mailing list archives
Re: IPv6 dual stacking and route tables
From: Ryan Rawdon <ryan () u13 net>
Date: Fri, 3 Feb 2012 16:44:33 -0500
On Feb 3, 2012, at 3:25 PM, Philip Dorr wrote:
You should accept the full v6 table, because some IPs may not,
currently, be reachable via one of the carriers.
Definitely agreed here, and this is why we take full v6 tables. Especially since one of our upstreams does not peer
with at least one other large network; if we took just a default from them, we would likely be sending them traffic
which they in turn do not have a route for whereas the other upstream of ours does.
On Fri, Feb 3, 2012 at 2:10 PM, -Hammer- <bhmccie () gmail com> wrote:
So, we are preparing to add IPv6 to our multi-homed (separate routers and
carriers with IBGP) multi-site business. Starting off with a lab of course.
Circuits and hardware are a few months away. I'm doing the initial designs
and having some delivery questions with the carrier(s). One interesting
question came up. There was a thread I found (and have since lost) regarding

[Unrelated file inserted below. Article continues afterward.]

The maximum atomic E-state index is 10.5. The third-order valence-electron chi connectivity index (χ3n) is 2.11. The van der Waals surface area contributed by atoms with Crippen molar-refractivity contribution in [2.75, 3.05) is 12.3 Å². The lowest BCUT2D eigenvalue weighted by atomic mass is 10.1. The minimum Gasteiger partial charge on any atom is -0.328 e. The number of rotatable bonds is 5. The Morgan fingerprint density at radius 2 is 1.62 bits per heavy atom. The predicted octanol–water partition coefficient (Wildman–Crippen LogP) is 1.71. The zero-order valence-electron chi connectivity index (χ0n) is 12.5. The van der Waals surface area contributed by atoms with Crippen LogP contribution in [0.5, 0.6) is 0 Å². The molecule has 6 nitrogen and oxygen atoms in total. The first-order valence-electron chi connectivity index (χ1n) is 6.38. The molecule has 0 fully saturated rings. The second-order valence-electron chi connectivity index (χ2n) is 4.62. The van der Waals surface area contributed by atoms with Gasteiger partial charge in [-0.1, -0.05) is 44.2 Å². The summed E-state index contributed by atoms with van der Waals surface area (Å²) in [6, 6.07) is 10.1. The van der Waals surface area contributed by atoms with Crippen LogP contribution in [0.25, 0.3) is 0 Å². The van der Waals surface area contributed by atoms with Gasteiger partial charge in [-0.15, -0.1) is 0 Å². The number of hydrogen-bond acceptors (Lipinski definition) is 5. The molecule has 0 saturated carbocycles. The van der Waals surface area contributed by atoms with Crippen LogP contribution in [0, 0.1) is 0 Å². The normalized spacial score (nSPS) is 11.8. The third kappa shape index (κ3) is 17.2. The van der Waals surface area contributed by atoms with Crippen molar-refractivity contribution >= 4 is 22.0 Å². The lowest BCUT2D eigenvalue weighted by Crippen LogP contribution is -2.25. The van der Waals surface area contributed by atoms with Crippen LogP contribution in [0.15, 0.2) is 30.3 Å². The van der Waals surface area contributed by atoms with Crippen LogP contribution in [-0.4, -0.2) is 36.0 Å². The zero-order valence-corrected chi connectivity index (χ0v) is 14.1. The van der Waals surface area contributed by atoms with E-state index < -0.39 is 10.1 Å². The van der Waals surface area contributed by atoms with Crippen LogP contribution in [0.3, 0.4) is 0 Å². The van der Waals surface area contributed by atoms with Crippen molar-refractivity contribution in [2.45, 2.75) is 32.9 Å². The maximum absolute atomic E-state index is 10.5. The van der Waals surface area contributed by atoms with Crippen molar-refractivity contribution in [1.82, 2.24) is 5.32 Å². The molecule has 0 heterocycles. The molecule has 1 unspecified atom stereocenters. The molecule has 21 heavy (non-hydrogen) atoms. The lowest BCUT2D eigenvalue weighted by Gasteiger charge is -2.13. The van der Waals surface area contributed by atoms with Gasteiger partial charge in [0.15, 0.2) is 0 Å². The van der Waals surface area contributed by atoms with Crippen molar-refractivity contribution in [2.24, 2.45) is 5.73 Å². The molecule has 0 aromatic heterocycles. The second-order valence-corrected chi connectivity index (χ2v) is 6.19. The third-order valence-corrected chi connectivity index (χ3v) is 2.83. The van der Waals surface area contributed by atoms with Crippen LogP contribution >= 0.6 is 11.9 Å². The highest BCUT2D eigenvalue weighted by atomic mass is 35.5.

what routes to accept. Currently, in IPv4, we accept a default route only
from both carriers at both sites. Works fine. Optimal? No. Significantly
negative impact? No. In IPv6, I have heard some folks say that in a
multi-homed environment it is better to get the full IPv6 table fed into
both of your edge routers. Ok. Fine. Then, The thread I was referring to
said that it is also advisable to have the entire IPv4 table fed in
parallel. Ok. I understand we are talking about completely separate
protocols. So it's not a layer 3 issue. The reasoning was that DNS could
potentially introduce some latency.
"If you have a specific route to a AAAA record but a less specific route to
an A record the potential is for the trip to take longer."
That was the premise of the thread. I swear I googled it for 20 minutes to
link before giving up. Anyway, can anyone who's been thru this provide any
opinions on why or why not it is important to accept the full IPv6 table AND
the full IPv4 table? I have the hardware to handle it I'm just not sure long
term what the reasoning would be for or against. Again, I'm an end customer.
Not a carrier. So my concern is (A) my Internet facing applications and (B)
my users who eventually will surf IPv6.
Any guidance would be appreciated. Thanks.
"I was a normal American nerd"